Rethink Church
Worker's Rights
We’re dedicated to fairness and justice in the workplace. And we always have been.

Advocating for
Exploited Workers
Though caring about social justice has become popular among our generation, every employee receiving justice at his or her place of work is old school. We mean Bible old school. In fact, frowning on the offerings of the religious people who exploited their workers centuries ago, God announced that real religion is "to loose the chains of injustice and untie the cords of the yoke, to set the oppressed free." That's why we believe people come before profits.
That's Church.

We're caring for trafficking victims. A member of one Florida congregation was recently named the state's "Human Trafficking Advocate of the Year" by Governor Rick Scott, having served for years as an advocate against human sex trafficking.

We're promoting practical solutions. In West Africa, the country now providing 75 percent of the world's cocoa supply, children are being forced to harvest cocoa. So our churches are educating and persuading members and communities to buy fairly traded chocolate.

We’re engaging folks outside the church. Bluff Park United Methodist Church hosted an evening for the public to learn more about "Sex Trafficking in Alabama," and they support transitional housing to women who have been trafficked locally.

Did you know that God was an advocate for worker's rights? God condemned the abusive conditions that the powerful Egyptian government imposed upon a people with less influence, setting his people free from bondage. This made God's right-hand man, Moses, one of the first labor rights organizers. Later God sent his own agents, the prophets, to decry the growing disparities of wealth and poverty.


The kind of new kingdom Jesus described is one where all people would respect one another and that everyone would receive enough. And throughout the Scriptures, God's people are urged to give special attention to widows, orphans and immigrants. According to God's good plan for people, as it's expressed in the Bible, marginalized people have the right to shape society and their own futures.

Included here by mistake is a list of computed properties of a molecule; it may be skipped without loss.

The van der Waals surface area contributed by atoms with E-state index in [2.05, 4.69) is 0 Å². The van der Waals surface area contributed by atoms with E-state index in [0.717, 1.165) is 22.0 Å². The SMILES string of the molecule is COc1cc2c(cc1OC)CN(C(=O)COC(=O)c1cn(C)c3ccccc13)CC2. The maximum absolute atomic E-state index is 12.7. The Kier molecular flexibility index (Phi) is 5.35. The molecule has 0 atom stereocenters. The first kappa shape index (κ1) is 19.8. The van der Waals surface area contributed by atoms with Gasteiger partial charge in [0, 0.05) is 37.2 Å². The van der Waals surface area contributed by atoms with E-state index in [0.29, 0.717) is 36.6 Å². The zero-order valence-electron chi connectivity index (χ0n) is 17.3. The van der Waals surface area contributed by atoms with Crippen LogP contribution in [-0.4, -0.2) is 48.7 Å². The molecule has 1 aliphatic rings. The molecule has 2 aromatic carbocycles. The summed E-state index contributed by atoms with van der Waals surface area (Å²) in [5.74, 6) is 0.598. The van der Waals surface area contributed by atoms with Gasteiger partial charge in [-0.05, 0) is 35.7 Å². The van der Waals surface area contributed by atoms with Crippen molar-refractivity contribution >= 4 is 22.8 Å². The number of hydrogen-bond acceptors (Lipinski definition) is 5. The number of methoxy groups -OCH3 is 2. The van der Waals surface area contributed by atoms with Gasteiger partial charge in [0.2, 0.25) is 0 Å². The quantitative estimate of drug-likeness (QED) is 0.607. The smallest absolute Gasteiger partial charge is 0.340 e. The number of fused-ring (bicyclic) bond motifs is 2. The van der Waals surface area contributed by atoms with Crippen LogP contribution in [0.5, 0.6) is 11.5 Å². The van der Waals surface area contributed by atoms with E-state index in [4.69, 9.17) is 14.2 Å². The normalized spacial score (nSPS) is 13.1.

When John Wesley founded the Methodist movement during the 18th century, there was no "labor movement" the way we'd understand it today. But Wesley preached to and cared for coal miners and other oppressed workers. He also opposed slavery. After Wesley died, his followers, called Methodists, continued to work against workplace injustices in rapidly industrializing England, adopting the first Social Creed, in 1908, that dealt exclusively with labor practices.

"The fight is never about grapes or lettuce. It is always about people."



Street Pastor with a Past (UMTV)

Did you know that in the early 20th century the church was working to end child labor? And in the '50s, during our country's civil rights movement, we were fighting for fair wages and better working conditions? We were dedicated to fairness and justice in the workplace then, and we still are today.

You're invited to make a difference in the lives of those around the globe who are most vulnerable to exploitation.

As we try to live lives of integrity today, as we attempt to live well, we think that the starting place to know what that looks like goes back several thousand years. The rights of workers were important to God then, and today they're still important to God and to us.




Learn more about what The United
Methodist Church believes about
the rights of workers.





Whether your gifts are of time and
advocacy or financial, you can support
workers rights.